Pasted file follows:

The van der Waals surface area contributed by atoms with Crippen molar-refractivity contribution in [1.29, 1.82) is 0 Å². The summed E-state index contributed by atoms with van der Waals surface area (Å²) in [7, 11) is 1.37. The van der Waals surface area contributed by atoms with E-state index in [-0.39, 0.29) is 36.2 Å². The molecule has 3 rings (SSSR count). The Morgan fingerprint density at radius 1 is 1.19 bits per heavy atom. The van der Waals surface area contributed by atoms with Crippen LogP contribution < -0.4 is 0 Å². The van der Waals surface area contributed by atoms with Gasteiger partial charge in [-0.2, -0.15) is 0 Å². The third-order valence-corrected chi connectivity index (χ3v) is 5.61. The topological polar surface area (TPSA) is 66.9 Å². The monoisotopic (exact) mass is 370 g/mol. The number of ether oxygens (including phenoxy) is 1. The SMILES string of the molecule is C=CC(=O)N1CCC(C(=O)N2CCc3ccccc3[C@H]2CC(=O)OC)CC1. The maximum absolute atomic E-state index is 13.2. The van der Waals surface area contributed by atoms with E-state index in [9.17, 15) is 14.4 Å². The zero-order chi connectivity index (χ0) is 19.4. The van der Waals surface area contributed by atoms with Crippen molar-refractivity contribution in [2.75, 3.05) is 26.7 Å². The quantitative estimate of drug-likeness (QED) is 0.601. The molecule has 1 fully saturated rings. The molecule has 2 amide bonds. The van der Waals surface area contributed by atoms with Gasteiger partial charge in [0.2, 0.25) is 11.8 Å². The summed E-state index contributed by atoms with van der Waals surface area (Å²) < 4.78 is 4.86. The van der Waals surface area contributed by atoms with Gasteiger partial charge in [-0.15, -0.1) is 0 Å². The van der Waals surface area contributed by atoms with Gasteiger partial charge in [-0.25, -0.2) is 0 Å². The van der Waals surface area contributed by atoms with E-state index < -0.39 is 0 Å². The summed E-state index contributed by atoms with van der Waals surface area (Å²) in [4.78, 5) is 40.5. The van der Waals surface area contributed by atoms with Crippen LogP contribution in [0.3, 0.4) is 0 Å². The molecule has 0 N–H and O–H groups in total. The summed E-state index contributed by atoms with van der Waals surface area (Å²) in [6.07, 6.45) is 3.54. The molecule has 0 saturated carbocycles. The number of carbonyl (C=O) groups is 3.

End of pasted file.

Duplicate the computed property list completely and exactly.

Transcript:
The van der Waals surface area contributed by atoms with Crippen molar-refractivity contribution in [1.29, 1.82) is 0 Å². The summed E-state index contributed by atoms with van der Waals surface area (Å²) in [7, 11) is 1.37. The van der Waals surface area contributed by atoms with E-state index in [-0.39, 0.29) is 36.2 Å². The molecule has 3 rings (SSSR count). The Morgan fingerprint density at radius 1 is 1.19 bits per heavy atom. The van der Waals surface area contributed by atoms with Crippen LogP contribution < -0.4 is 0 Å². The van der Waals surface area contributed by atoms with Gasteiger partial charge in [-0.2, -0.15) is 0 Å². The third-order valence-corrected chi connectivity index (χ3v) is 5.61. The topological polar surface area (TPSA) is 66.9 Å². The monoisotopic (exact) mass is 370 g/mol. The number of ether oxygens (including phenoxy) is 1. The SMILES string of the molecule is C=CC(=O)N1CCC(C(=O)N2CCc3ccccc3[C@H]2CC(=O)OC)CC1. The maximum absolute atomic E-state index is 13.2. The van der Waals surface area contributed by atoms with E-state index in [9.17, 15) is 14.4 Å². The zero-order chi connectivity index (χ0) is 19.4. The van der Waals surface area contributed by atoms with Crippen molar-refractivity contribution in [2.75, 3.05) is 26.7 Å². The quantitative estimate of drug-likeness (QED) is 0.601. The molecule has 1 fully saturated rings. The molecule has 2 amide bonds. The van der Waals surface area contributed by atoms with Gasteiger partial charge in [0.2, 0.25) is 11.8 Å². The summed E-state index contributed by atoms with van der Waals surface area (Å²) < 4.78 is 4.86. The van der Waals surface area contributed by atoms with Gasteiger partial charge in [-0.15, -0.1) is 0 Å². The van der Waals surface area contributed by atoms with Gasteiger partial charge in [-0.25, -0.2) is 0 Å². The van der Waals surface area contributed by atoms with E-state index < -0.39 is 0 Å². The summed E-state index contributed by atoms with van der Waals surface area (Å²) in [4.78, 5) is 40.5. The van der Waals surface area contributed by atoms with Crippen LogP contribution in [0.3, 0.4) is 0 Å². The molecule has 0 N–H and O–H groups in total. The summed E-state index contributed by atoms with van der Waals surface area (Å²) in [6.07, 6.45) is 3.54. The molecule has 0 saturated carbocycles. The number of carbonyl (C=O) groups is 3.